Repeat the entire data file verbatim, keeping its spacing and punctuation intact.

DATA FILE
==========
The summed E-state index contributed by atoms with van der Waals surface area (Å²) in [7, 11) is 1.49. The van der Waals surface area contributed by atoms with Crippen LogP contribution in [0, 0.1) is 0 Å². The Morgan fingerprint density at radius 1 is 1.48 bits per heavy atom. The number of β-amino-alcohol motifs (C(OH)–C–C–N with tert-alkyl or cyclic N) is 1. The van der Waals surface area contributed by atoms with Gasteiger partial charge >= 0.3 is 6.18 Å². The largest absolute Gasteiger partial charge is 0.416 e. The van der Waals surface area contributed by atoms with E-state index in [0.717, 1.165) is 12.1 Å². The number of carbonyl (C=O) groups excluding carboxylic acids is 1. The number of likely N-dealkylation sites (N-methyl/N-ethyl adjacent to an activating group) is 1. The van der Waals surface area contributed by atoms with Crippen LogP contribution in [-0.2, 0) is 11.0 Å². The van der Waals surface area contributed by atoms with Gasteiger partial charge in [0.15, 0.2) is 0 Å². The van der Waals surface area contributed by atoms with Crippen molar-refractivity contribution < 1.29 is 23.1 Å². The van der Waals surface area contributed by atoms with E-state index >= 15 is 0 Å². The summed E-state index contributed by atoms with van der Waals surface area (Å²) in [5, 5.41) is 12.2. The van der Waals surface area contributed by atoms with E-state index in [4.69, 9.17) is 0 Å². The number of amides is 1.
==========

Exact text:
The summed E-state index contributed by atoms with van der Waals surface area (Å²) in [7, 11) is 1.49. The van der Waals surface area contributed by atoms with Crippen LogP contribution in [0, 0.1) is 0 Å². The Morgan fingerprint density at radius 1 is 1.48 bits per heavy atom. The number of β-amino-alcohol motifs (C(OH)–C–C–N with tert-alkyl or cyclic N) is 1. The van der Waals surface area contributed by atoms with Gasteiger partial charge >= 0.3 is 6.18 Å². The largest absolute Gasteiger partial charge is 0.416 e. The van der Waals surface area contributed by atoms with E-state index in [0.717, 1.165) is 12.1 Å². The number of carbonyl (C=O) groups excluding carboxylic acids is 1. The number of likely N-dealkylation sites (N-methyl/N-ethyl adjacent to an activating group) is 1. The van der Waals surface area contributed by atoms with Crippen LogP contribution in [-0.2, 0) is 11.0 Å². The van der Waals surface area contributed by atoms with Gasteiger partial charge in [0.15, 0.2) is 0 Å². The van der Waals surface area contributed by atoms with Crippen molar-refractivity contribution < 1.29 is 23.1 Å². The van der Waals surface area contributed by atoms with E-state index >= 15 is 0 Å². The summed E-state index contributed by atoms with van der Waals surface area (Å²) in [5, 5.41) is 12.2. The van der Waals surface area contributed by atoms with E-state index in [4.69, 9.17) is 0 Å². The number of amides is 1.